While my time with a therapist has helped me through some of the harder periods in my life, one of the most lasting discussions we had was not obviously related to mental health at all. We discussed the meaning and conception of freedom.
For some, freedom means freedom from external restraint. It means that they should be free to do, act, live, and behave as they see fit regardless of how anyone else thinks they should do, act, live, or behave. People should be able to pursue their own rational self-interests. This is the most obvious conception of freedom, and it's not a false one. We should not impose needless limitations on anyone's freedom.
For others, freedom means freedom from limitations. How many people work jobs they have no passion for, simply to have access to health insurance or a steady paycheck to pay the bills? How many people are unable to do the things they want because a health condition, or simply advancing age, makes day-to-day logistics consume all their time and money? How many people are unable to assert the rights they theoretically have because the cost is too great, either in legal fees or the loss of the job they depend on? Take away these limitations, and these people would consider themselves freer.
It goes further. To remove these limitations often means constraining other freedoms – your own or someone else's. Ensuring that people without means can still obtain legal representation limits the lawyer's free choice to seek the clients with the best return for their work. Freeing yourself of the limitations of old age frequently means moving somewhere unfamiliar – whether a family member's home or an assisted living facility – or bringing strangers into your private sanctum.
Think of these as freedom to and freedom from. Freedom to thinking tells us that the government should interfere as little as possible with the lives of its citizens, and let the market work itself out. Freedom to contract, freedom to speak your mind, freedom to do business in the way that best serves the business. Freedom from thinking tells us that government must interfere to remove impediments to liberty. The government tells businesses that they can't conduct their operations in ways that exploit or endanger others. The government provides lawyers to the most vulnerable to assist them in obtaining their legal rights. The government attempts to alleviate poverty, its contributing factors, and the negative repercussions of it.
How many more new businesses would we have if every entrepreneur knew that his/her family would not go hungry if the business venture failed? If they knew that health insurance would be available at a fair price? I'd venture a guess that if the price of failure were not so drastic, many more would dare the attempt. Right now, most entrepreneurs are young and single – I don't think that's because the young and single are having the majority of the brilliant business ideas, but because they have no dependents who would be placed at risk by their decision to take a risk.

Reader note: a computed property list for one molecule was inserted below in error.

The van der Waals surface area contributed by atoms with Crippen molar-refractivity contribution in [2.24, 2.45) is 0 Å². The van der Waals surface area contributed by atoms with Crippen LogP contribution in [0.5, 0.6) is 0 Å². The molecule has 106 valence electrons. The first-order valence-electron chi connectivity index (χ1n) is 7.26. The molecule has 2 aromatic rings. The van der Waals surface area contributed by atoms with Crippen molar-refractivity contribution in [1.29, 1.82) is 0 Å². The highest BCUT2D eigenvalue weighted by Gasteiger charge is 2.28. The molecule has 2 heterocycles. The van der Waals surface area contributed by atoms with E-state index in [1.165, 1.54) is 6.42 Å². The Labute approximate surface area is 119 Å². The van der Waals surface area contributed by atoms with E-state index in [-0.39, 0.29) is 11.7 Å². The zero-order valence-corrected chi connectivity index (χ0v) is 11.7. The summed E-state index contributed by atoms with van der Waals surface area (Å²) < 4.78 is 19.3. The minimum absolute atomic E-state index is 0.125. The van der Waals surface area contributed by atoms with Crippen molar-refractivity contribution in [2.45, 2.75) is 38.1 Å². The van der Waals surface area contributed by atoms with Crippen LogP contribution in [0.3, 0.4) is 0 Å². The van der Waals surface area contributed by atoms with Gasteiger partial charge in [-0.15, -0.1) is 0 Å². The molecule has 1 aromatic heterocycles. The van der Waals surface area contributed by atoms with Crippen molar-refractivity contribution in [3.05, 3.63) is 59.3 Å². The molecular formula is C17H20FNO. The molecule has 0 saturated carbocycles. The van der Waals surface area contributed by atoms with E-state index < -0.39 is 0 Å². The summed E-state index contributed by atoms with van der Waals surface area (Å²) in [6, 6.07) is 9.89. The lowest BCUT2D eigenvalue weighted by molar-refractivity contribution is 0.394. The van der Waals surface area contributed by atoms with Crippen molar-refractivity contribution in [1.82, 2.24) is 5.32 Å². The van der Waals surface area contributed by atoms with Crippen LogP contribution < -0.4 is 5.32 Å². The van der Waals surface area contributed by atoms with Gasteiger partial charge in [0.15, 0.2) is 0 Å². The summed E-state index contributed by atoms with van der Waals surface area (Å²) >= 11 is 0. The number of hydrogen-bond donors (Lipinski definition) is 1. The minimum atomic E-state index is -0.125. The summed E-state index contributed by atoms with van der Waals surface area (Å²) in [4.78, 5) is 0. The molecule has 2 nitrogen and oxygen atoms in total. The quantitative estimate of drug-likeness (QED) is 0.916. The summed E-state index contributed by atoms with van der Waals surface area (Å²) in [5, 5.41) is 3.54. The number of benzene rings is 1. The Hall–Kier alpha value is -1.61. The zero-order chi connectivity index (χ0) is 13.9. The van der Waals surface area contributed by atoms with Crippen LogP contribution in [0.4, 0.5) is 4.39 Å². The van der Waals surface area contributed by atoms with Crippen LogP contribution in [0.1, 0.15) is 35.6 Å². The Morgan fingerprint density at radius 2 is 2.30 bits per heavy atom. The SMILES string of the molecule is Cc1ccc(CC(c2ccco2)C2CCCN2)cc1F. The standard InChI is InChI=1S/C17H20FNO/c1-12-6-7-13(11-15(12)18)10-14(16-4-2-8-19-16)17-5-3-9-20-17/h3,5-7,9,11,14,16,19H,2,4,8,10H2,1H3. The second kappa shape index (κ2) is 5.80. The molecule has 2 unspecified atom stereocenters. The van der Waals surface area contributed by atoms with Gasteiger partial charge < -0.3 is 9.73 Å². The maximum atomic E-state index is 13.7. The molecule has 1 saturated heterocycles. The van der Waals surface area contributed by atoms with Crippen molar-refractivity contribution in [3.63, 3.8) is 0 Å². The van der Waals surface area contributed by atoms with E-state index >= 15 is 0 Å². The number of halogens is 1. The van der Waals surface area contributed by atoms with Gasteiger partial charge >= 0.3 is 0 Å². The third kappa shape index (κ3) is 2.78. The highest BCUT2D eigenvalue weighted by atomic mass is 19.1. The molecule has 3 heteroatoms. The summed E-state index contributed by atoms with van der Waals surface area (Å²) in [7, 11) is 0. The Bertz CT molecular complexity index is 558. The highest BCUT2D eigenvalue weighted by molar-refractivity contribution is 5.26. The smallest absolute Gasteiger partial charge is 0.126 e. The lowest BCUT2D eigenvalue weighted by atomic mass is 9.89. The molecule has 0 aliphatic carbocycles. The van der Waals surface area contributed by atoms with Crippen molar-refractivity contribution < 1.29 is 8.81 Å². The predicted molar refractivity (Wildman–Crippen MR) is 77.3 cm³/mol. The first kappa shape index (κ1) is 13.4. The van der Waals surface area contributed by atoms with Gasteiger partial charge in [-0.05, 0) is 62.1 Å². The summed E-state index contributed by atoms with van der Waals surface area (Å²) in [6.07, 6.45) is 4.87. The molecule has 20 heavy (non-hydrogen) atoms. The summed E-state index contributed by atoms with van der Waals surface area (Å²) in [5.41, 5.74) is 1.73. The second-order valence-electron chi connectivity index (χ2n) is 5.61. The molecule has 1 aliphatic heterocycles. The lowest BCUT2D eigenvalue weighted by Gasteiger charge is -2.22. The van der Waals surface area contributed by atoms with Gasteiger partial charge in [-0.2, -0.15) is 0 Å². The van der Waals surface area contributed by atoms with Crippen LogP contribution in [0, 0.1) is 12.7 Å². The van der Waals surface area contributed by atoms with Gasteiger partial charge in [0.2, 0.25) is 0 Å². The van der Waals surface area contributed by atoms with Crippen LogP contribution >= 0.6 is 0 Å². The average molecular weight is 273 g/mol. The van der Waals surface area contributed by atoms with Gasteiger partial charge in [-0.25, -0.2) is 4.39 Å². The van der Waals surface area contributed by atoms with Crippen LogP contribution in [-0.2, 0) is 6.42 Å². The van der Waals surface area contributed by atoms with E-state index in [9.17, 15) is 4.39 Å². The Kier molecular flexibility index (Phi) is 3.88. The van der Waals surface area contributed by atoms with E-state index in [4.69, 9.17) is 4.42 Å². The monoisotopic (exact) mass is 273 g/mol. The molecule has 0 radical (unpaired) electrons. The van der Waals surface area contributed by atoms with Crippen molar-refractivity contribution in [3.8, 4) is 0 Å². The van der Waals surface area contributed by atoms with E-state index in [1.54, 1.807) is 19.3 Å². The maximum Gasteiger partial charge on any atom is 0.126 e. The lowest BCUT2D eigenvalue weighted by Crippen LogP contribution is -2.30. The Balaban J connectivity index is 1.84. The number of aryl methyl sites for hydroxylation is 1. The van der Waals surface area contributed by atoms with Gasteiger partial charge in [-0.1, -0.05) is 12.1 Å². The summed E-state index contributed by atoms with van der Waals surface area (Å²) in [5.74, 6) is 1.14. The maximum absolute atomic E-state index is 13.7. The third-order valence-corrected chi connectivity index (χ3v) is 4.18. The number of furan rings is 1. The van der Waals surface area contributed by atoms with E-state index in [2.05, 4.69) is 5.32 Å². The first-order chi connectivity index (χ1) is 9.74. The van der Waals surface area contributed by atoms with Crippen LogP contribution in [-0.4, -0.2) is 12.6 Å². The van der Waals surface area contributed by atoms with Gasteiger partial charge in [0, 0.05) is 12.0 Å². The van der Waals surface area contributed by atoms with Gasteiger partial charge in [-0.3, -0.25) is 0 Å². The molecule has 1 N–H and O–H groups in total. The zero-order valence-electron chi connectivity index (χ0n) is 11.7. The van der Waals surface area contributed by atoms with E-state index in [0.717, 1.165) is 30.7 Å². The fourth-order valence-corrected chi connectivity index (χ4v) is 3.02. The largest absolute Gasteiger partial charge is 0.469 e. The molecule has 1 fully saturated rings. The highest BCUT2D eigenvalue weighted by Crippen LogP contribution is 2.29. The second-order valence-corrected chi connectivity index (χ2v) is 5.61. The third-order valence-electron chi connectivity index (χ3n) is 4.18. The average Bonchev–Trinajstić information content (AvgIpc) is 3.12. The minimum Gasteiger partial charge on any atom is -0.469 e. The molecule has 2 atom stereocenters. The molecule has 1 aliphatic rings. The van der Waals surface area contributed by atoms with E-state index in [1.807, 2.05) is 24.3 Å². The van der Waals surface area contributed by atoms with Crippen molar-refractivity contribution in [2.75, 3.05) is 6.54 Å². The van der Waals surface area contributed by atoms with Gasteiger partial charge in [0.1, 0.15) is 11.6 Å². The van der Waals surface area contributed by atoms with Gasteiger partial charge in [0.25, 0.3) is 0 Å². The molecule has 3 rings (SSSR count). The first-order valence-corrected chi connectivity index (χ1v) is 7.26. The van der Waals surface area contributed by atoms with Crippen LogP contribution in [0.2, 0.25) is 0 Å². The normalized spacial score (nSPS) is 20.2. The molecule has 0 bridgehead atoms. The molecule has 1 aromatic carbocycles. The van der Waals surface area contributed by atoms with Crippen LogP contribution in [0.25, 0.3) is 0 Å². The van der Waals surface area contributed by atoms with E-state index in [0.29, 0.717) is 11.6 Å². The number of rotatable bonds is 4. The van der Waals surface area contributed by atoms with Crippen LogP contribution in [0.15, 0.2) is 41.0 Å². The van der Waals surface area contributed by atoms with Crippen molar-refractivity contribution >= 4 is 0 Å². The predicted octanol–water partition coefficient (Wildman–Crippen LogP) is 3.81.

But, you say, if people didn't have to fend off these things, they wouldn't work! Maybe. That might also depend on your definition. I suspect we'd also have more people who pursue careers of "leisure," passions that have a low chance of being highly remunerated. How many more authors, poets, painters, sculpters, musicians, etc. would we have if a job with variable or unlikely income didn't mean starvation and sickness? How many more stay-at-home parents? It's entirely a matter of perspective whether these people are leeches sucking their sustenance off of productive society or the soul of society itself.
I've been fortunate in my life. I have had a well-paying job my whole post-college life so far. Those jobs have provided excellent health insurance at reasonable or generous prices. When I struggled with depression, that health insurance permitted me to seek counseling and my job schedule offered me the freedom to go to appointments with no questions asked. When my passion and my job no longer aligned, I was able to find a new job that allowed me to focus on what I care about. Because of that, my wife has been able to focus first on her career as an author and more recently to devote herself to being the full-time parent of our son. In short, we have been free from almost everything.
And as a result, we've been free to as well.